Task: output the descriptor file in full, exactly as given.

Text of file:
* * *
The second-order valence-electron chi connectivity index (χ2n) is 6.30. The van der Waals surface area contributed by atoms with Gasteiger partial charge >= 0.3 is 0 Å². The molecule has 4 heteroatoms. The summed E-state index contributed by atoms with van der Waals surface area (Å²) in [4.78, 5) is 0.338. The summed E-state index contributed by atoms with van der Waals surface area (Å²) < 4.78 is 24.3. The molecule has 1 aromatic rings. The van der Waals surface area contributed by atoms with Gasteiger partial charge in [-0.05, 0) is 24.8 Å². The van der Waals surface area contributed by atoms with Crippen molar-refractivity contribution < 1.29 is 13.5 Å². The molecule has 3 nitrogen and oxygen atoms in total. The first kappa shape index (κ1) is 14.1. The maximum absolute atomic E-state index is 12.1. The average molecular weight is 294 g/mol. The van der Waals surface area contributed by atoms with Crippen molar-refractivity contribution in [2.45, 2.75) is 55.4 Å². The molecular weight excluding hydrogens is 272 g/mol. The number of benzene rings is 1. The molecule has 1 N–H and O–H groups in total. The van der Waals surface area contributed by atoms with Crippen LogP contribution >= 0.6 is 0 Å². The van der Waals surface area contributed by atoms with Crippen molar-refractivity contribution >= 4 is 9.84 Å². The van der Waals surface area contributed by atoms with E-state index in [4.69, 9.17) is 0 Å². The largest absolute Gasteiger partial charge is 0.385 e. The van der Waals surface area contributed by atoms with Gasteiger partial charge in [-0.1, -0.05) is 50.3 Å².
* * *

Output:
The second-order valence-electron chi connectivity index (χ2n) is 6.30. The van der Waals surface area contributed by atoms with Gasteiger partial charge >= 0.3 is 0 Å². The molecule has 4 heteroatoms. The summed E-state index contributed by atoms with van der Waals surface area (Å²) in [4.78, 5) is 0.338. The summed E-state index contributed by atoms with van der Waals surface area (Å²) < 4.78 is 24.3. The molecule has 1 aromatic rings. The van der Waals surface area contributed by atoms with Gasteiger partial charge in [-0.05, 0) is 24.8 Å². The van der Waals surface area contributed by atoms with Crippen molar-refractivity contribution < 1.29 is 13.5 Å². The molecule has 3 nitrogen and oxygen atoms in total. The first kappa shape index (κ1) is 14.1. The maximum absolute atomic E-state index is 12.1. The average molecular weight is 294 g/mol. The van der Waals surface area contributed by atoms with Crippen molar-refractivity contribution in [2.45, 2.75) is 55.4 Å². The molecular weight excluding hydrogens is 272 g/mol. The number of benzene rings is 1. The molecule has 1 N–H and O–H groups in total. The van der Waals surface area contributed by atoms with Crippen LogP contribution >= 0.6 is 0 Å². The van der Waals surface area contributed by atoms with Crippen molar-refractivity contribution >= 4 is 9.84 Å². The van der Waals surface area contributed by atoms with E-state index in [4.69, 9.17) is 0 Å². The largest absolute Gasteiger partial charge is 0.385 e. The van der Waals surface area contributed by atoms with Gasteiger partial charge in [-0.1, -0.05) is 50.3 Å².